You know the community is in good shape when the local paper has nothing else to look into other that traffic data. Or this advisory committee is frustrated and using the paper to beat their drum. Either way, can we read more about what our community members are doing or what other improves are coming to our community?

Back to the Mercury News .....


29 people like this
Posted by City should follow the law
a resident of Bailey Park
on Aug 21, 2016 at 8:57 am

It should concern us all that the City - here its police chief - does not follow the law. Maybe the chief is getting back at the Voice for reporting the sexual harassment lawsuit which names him as an accomplice.

16 people like this
Posted by George Masons
a resident of Slater
on Aug 22, 2016 at 6:19 am

Well of course "more traffic means more collisions," but that only INCREASES the public's need to know what causes those collisions so all parties can be better informed about what is being done to ameliorate the situation.

15 people like this
Posted by Randy D.
a resident of Stierlin Estates
on Aug 22, 2016 at 7:08 am

This is not the first time Mt. View police have "interpreted" laws to their own views.

13 people like this
Posted by Corrupt police?
a resident of Cuesta Park
on Aug 22, 2016 at 10:22 am

I definitely agree that mountain view police are not so innocent in terms of the law. They REGULARLY make up and interpret their own scripts and do not abide the laws. Even just simple traffic laws. I"m talking about crimes. Most interrogation techniques are indeed illegal, which HAS GOT TO STOP. I'm tired of my camera being grabbed from my hand and thrown on the ground!

15 people like this
Posted by Otto Maddox
a resident of Monta Loma
on Aug 22, 2016 at 2:25 pm

Eh.. nothing will change until we realize the police work for us and our elected representatives start forcing the changes we'd like to see.

The cops are not some autonomous group answering only to themselves.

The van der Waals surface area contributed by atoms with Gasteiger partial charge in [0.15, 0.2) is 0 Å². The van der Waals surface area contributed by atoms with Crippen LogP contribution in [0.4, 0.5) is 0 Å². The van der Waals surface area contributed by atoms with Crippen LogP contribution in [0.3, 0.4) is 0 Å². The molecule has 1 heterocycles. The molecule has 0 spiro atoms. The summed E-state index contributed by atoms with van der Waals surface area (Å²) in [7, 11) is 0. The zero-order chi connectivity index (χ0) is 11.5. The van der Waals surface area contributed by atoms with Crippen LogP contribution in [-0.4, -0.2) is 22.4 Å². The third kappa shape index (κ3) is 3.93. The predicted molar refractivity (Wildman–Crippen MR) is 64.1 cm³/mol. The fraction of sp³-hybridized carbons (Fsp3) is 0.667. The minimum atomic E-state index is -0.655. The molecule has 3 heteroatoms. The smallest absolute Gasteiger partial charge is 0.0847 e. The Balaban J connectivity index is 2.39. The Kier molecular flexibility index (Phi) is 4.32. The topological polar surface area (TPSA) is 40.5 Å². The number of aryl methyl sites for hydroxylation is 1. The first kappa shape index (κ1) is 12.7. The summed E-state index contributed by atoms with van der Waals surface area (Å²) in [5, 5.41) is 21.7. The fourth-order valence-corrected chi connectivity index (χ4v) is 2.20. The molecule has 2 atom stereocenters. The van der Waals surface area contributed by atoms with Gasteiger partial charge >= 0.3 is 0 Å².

9 people like this
Posted by Ernie
a resident of Castro City
on Aug 22, 2016 at 8:41 pm

This is an important topic for local journalism.

I've had a similar bad experience with MVPD. They don't like to give Public Records Act data that shows trends that suggest they are not policing effectively. The police chief got involved with my request and it was all smoke and mirrors from there. First he implied that there were numerous instances of the types of traffic violations I was requesting which made the policing of such violations such a challenge. When I finally got my Public Records Act request, there were only a handful of traffic violations recorded. I've come to conclude over time that MVPD is not well-managed and in tune with the spirit of Silicon Valley whereby information can help society and not hurt it.

3 people like this
Posted by Rossta
a resident of Waverly Park
on Aug 24, 2016 at 10:14 am

Maybe we should be reporting these bicycle and pedestrian incidents in a different/additional place? I often hear that no report is filed because there was no crime or offense, but those same incidents could be important data points to identify problem areas or bad behaviors.

Perhaps the BPAC could suggest an alternate way of reporting? At the recent Silicon Valley Bicycle Coalition (SVBC) Bicycle Summit, it was the county health department who reported on this sort of data, so they might be candidates? Or SVBC themselves might be able to host this? Just seems that it might be easier to work around the police in this case.

Sorry, but further commenting on this topic has been closed.